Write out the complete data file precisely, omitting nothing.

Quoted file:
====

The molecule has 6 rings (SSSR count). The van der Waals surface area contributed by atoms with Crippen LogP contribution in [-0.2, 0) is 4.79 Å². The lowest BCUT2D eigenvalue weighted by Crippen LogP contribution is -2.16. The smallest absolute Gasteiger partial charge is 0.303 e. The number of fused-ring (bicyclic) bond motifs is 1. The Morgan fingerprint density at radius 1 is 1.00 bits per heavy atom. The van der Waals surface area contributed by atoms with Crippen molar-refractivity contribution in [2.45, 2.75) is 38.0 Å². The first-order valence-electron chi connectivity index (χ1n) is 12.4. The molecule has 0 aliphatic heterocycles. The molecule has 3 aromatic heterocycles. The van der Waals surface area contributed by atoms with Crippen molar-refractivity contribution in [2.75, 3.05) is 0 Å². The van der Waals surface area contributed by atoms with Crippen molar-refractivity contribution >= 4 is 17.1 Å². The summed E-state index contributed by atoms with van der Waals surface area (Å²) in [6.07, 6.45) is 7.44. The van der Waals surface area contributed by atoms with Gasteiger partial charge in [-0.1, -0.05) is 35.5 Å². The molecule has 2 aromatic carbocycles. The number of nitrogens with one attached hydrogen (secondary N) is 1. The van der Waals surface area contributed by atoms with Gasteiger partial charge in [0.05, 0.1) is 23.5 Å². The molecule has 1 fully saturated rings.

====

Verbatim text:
The molecule has 6 rings (SSSR count). The van der Waals surface area contributed by atoms with Crippen LogP contribution in [-0.2, 0) is 4.79 Å². The lowest BCUT2D eigenvalue weighted by Crippen LogP contribution is -2.16. The smallest absolute Gasteiger partial charge is 0.303 e. The number of fused-ring (bicyclic) bond motifs is 1. The Morgan fingerprint density at radius 1 is 1.00 bits per heavy atom. The van der Waals surface area contributed by atoms with Crippen molar-refractivity contribution in [2.45, 2.75) is 38.0 Å². The first-order valence-electron chi connectivity index (χ1n) is 12.4. The molecule has 0 aliphatic heterocycles. The molecule has 3 aromatic heterocycles. The van der Waals surface area contributed by atoms with Crippen molar-refractivity contribution in [2.75, 3.05) is 0 Å². The van der Waals surface area contributed by atoms with Crippen molar-refractivity contribution >= 4 is 17.1 Å². The summed E-state index contributed by atoms with van der Waals surface area (Å²) in [6.07, 6.45) is 7.44. The van der Waals surface area contributed by atoms with Gasteiger partial charge in [-0.1, -0.05) is 35.5 Å². The molecule has 2 aromatic carbocycles. The number of nitrogens with one attached hydrogen (secondary N) is 1. The van der Waals surface area contributed by atoms with Gasteiger partial charge in [0.05, 0.1) is 23.5 Å². The molecule has 1 fully saturated rings.